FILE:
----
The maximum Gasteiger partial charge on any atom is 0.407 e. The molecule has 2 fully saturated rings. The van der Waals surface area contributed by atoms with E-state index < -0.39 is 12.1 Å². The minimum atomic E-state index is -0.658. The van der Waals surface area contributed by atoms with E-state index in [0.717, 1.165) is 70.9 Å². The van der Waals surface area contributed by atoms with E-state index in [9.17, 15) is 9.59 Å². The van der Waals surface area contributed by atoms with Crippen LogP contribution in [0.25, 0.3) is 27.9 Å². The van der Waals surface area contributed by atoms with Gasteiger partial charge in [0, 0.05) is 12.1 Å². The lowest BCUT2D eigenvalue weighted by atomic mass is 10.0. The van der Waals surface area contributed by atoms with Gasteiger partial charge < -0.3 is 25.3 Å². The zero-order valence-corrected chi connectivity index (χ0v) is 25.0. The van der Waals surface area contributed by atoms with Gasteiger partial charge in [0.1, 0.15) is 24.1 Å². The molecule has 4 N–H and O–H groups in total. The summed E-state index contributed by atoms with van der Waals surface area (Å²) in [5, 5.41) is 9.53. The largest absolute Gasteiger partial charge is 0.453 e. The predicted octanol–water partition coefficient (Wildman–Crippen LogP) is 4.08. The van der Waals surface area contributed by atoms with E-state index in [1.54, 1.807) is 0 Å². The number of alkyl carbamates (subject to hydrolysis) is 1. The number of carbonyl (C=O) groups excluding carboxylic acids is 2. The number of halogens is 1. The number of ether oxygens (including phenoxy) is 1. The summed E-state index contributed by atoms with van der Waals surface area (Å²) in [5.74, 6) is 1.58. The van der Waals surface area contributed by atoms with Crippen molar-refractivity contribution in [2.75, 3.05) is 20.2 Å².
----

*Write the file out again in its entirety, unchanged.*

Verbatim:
The maximum Gasteiger partial charge on any atom is 0.407 e. The molecule has 2 fully saturated rings. The van der Waals surface area contributed by atoms with E-state index < -0.39 is 12.1 Å². The minimum atomic E-state index is -0.658. The van der Waals surface area contributed by atoms with E-state index in [0.717, 1.165) is 70.9 Å². The van der Waals surface area contributed by atoms with E-state index in [9.17, 15) is 9.59 Å². The van der Waals surface area contributed by atoms with Crippen LogP contribution in [0.25, 0.3) is 27.9 Å². The van der Waals surface area contributed by atoms with Gasteiger partial charge in [0, 0.05) is 12.1 Å². The lowest BCUT2D eigenvalue weighted by atomic mass is 10.0. The van der Waals surface area contributed by atoms with Gasteiger partial charge < -0.3 is 25.3 Å². The zero-order valence-corrected chi connectivity index (χ0v) is 25.0. The van der Waals surface area contributed by atoms with Gasteiger partial charge in [0.1, 0.15) is 24.1 Å². The molecule has 4 N–H and O–H groups in total. The summed E-state index contributed by atoms with van der Waals surface area (Å²) in [5, 5.41) is 9.53. The largest absolute Gasteiger partial charge is 0.453 e. The predicted octanol–water partition coefficient (Wildman–Crippen LogP) is 4.08. The van der Waals surface area contributed by atoms with E-state index in [1.54, 1.807) is 0 Å². The number of alkyl carbamates (subject to hydrolysis) is 1. The number of carbonyl (C=O) groups excluding carboxylic acids is 2. The number of halogens is 1. The number of ether oxygens (including phenoxy) is 1. The summed E-state index contributed by atoms with van der Waals surface area (Å²) in [5.74, 6) is 1.58. The van der Waals surface area contributed by atoms with Crippen molar-refractivity contribution in [2.75, 3.05) is 20.2 Å².